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Hebrew words, just like words in other languages, can be divided into syllables. All syllables in Biblical Hebrew must start with a consonant, but may close with either a consonant or a vowel. For students beginning Biblical Hebrew, it is important to divide words into syllables to aid pronunciation. Each syllable must include only one full vowel, either long or short. The number of full vowels in a word dictates the number of syllables. Syllables may either be open or closed, and the basic rules governing each type of syllable are presented below.

Open Syllables

        i.            Open syllables either end in a long vowel (לָקַט) or a short one (שֶׁמֶשׁ).

      ii.            Usually, open syllables have long vowels, unless they have an accent.  In the word יָלַד the open syllable is non-accent bearing, and so has a long vowel. In יֶלֶד however, the first syllable is accented and so it takes a short vowel.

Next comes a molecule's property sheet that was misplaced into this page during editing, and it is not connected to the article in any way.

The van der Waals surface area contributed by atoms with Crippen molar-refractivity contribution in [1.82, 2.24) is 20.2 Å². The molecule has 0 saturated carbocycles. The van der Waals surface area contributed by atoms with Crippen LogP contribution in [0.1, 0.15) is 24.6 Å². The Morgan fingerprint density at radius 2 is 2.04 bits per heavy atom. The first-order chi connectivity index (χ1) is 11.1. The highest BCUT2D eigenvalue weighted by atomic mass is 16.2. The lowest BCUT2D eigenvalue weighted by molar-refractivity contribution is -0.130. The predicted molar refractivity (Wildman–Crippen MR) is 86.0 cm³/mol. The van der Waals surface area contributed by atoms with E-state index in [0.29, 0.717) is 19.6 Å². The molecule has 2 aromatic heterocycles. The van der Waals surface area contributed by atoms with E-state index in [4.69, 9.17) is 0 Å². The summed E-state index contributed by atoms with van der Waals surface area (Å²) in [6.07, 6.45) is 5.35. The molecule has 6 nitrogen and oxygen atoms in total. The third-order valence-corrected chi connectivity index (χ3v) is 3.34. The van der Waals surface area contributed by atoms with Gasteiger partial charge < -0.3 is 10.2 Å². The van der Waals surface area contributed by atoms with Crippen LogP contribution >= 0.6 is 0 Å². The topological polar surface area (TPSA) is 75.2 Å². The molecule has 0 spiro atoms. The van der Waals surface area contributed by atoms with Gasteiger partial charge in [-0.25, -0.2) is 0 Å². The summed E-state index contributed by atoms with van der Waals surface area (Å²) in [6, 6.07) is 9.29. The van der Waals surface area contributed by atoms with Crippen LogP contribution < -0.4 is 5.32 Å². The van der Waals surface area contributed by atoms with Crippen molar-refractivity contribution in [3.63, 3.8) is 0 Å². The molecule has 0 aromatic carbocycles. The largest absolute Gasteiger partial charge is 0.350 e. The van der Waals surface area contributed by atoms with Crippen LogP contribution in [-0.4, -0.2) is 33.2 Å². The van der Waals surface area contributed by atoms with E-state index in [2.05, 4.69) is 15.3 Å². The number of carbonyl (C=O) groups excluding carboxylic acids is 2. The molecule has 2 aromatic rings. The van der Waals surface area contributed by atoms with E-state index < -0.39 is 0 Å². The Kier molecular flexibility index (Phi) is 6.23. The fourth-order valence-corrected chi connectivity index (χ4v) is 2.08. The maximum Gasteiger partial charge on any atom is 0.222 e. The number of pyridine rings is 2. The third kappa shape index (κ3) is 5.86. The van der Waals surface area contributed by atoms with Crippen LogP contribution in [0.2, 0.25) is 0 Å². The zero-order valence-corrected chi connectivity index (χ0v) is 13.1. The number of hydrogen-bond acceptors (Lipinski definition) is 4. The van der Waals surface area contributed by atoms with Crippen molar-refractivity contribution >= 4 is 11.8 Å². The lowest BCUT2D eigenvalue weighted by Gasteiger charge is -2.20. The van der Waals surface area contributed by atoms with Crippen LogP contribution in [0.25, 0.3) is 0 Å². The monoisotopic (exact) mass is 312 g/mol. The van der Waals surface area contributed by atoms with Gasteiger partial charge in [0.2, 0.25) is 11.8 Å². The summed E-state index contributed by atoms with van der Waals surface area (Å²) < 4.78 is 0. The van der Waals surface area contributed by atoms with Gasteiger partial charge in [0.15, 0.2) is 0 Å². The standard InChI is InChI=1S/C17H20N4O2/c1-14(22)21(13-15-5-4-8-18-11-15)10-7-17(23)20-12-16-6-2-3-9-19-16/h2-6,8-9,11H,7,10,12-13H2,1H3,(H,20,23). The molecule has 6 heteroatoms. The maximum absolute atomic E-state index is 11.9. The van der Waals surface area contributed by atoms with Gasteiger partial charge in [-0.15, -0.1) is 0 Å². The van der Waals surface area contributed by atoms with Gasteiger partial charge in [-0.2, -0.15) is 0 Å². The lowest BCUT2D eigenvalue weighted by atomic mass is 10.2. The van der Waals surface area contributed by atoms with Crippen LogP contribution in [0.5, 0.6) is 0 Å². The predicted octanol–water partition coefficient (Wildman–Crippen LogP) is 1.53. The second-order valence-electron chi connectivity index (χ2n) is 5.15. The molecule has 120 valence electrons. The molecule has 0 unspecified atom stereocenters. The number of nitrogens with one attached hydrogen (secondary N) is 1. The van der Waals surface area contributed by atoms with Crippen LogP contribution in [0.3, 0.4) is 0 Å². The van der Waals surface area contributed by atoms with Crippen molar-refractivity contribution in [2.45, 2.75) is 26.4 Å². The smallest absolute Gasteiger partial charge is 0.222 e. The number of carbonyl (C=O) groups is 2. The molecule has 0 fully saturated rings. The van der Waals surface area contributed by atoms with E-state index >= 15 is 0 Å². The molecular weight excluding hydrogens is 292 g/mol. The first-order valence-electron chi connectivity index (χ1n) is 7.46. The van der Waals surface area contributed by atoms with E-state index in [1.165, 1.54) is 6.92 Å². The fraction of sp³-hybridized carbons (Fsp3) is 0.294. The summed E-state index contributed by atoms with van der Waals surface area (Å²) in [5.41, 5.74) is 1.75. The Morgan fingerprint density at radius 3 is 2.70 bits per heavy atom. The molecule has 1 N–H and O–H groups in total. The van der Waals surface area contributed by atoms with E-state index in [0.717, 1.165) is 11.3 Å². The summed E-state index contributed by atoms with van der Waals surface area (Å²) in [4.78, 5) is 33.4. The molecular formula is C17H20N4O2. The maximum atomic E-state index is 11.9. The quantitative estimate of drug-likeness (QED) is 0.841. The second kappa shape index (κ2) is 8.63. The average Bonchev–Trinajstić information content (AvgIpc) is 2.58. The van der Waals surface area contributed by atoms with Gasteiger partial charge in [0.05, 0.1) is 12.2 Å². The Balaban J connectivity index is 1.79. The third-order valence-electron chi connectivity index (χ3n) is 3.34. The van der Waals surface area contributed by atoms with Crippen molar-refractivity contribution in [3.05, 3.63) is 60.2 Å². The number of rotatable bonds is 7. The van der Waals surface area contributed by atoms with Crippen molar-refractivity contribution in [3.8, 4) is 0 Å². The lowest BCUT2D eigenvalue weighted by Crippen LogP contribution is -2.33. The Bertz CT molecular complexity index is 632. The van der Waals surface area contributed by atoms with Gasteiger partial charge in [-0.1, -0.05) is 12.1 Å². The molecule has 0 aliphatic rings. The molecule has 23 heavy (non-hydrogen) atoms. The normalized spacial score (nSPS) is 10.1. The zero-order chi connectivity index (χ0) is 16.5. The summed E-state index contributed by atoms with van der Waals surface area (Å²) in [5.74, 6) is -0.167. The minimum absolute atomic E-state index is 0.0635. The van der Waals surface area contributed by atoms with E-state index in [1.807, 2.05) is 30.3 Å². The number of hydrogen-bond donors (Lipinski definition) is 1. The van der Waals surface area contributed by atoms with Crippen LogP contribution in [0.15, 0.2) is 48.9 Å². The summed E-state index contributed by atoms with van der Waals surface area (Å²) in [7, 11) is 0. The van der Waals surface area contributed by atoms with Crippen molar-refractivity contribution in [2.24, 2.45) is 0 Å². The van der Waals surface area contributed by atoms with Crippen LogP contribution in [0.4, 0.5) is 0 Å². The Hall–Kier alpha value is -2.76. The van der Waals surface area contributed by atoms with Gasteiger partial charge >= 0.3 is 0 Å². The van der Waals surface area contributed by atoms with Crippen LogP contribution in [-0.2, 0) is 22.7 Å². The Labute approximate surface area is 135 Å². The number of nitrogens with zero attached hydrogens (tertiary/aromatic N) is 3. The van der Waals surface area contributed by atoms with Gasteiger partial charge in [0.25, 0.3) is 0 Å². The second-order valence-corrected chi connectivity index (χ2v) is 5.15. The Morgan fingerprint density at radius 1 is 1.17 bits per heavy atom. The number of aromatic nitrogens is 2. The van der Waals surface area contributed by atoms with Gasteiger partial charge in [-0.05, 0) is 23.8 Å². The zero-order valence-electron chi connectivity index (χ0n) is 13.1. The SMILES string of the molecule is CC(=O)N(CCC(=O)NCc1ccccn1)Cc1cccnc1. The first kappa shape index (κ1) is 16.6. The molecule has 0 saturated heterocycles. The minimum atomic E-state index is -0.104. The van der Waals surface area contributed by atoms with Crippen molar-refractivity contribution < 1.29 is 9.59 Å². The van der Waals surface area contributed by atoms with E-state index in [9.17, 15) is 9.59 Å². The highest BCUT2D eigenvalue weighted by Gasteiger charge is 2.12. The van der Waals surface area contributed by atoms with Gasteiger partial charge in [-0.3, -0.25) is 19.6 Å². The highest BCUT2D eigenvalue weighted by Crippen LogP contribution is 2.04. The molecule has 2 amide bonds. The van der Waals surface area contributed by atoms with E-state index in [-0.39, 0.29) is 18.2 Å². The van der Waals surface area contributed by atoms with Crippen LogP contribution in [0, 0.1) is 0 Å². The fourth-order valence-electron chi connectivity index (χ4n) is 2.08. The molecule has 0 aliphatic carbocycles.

Closed Syllables

        i.            Closed syllables end in a consonant and may contain either a long vowel, as in עִיר, or a short vowel, as in עַל.[1]

      ii.            Short vowels usually appear in closed syllables unless they are accent bearing; consequently, the second syllable in קָצִיר is long because it bears the accent.

    iii.            Closed and unaccented syllables must have short vowels, as with the first syllable inהִשְׁחִית .

     iv.            Syllables preceding a dagesh forte are always closed, as in חַנּוּן / xan-nūn. Dagesh forte in a letter represents a doubling, thus the first of the doubled letters closes the preceding syllable.

General Observations

        i.            Neither the vocal shewa nor the reduced vowel, together with a consonant, can bear the status of a full syllable, and usually attach themselves to the proceeding syllable.[2] The word for God, אֱלֹהִים, thus consists of two syllables הִיםאֱלֹ (´ ĕlohîm). Similarly, the word כְּלִי (kelî) is considered mono-syllabic because the initial shewa forms part of the following syllable.

      ii.            Aleph never closes a syllable, thus בָּא is considered an open syllable because it ends with an aleph.


[1] Even though the ayin is silent, it is still considered a consonant and not a vowel.

[2] There is a degree of debate surrounding this issue, and indeed the whole issue of syllabification in Biblical Hebrew; a full discussion of the subject can be found in JM §27-28.